Trump: Two-state solution not only way to achieve peace

US President says one-state or two-state solution possible as long as sides agree, after meeting Israeli PM Netanyahu.

    Netanyahu said that he wanted to focus on 'substance' and not 'labels' when asked about his support for a two-state solution [Reuters]
    Netanyahu said that he wanted to focus on 'substance' and not 'labels' when asked about his support for a two-state solution [Reuters]

    US President Donald Trump has said that a peace deal between Israel and Palestine can be a one-state or two-state solution as long as both sides agree on it.

    "Looking at two-state or one-state, I like the one that both parties like. I’m very happy with the one both parties like. I can live with either one," Trump said, replying to questions during a news conference with Israeli Prime Minister Benjamin Netanyahu in Washington on Wednesday.

    "The United States will encourage a peace and really a great peace deal ... We will be working on it very, very diligently. But it is the parties themselves who must directly negotiate such an agreement," Trump said.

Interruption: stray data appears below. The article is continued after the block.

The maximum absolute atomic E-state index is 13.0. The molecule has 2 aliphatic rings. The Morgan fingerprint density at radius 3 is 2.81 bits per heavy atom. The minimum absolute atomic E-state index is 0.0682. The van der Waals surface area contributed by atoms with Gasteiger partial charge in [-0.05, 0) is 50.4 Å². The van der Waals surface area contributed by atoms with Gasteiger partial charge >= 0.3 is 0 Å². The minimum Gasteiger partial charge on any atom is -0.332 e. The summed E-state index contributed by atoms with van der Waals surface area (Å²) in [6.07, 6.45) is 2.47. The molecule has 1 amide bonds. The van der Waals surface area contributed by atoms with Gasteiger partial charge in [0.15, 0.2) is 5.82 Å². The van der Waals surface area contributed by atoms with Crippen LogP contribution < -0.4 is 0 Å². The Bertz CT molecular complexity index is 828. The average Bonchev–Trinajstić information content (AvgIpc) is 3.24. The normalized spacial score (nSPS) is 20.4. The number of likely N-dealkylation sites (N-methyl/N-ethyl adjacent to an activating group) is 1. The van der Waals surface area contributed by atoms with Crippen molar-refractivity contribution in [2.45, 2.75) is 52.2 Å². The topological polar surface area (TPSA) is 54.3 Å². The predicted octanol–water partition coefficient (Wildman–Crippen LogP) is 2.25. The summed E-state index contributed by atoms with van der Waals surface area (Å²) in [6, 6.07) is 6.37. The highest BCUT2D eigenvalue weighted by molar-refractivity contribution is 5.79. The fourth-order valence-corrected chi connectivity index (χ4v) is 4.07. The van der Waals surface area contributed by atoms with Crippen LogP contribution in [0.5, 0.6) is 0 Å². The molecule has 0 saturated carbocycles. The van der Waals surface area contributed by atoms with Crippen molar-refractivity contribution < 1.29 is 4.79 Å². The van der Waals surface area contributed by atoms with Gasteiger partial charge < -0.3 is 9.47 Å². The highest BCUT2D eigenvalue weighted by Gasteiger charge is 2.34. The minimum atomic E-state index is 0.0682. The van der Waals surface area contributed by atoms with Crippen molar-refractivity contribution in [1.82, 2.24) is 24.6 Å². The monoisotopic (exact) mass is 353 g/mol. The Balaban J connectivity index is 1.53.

A two-state solution - the idea of Israel and Palestine living side-by-side and at peace - has been the bedrock of US diplomacy for the past two decades.

    Netanyahu said that he wanted to focus on "substance" and not "labels," when asked about support for a two-state solution.

    "Rather than deal with labels, I want to deal with substance," Netanyahu said during the news conference.

    "There are two prerequisites for peace. First the Palestinians must recognize the Jewish state ... Second, in any peace agreement, Israel must retain the overriding security control over the entire area west of the Jordan River," he said.

    Trump said that Washington was working to move the US embassy in Israel from Tel Aviv to Jerusalem.

    "I would like to see that happen. We are looking at it very very strongly. We are looking at it with great care. Let’s see what happens."


    YOU MIGHT ALSO LIKE

    Venezuela in default: What next?

    Venezuela in default: What next?

    As the oil-rich country fails to pay its debt, we examine what happens next and what it means for its people.

    The Muslims of South Korea

    The Muslims of South Korea

    The number of Muslims in South Korea is estimated to be around 100,000, including foreigners.

    What is Mohammed bin Salman's next move?

    What is Mohammed bin Salman's next move?

    There are reports Saudi Arabia is demanding money from the senior officials it recently arrested.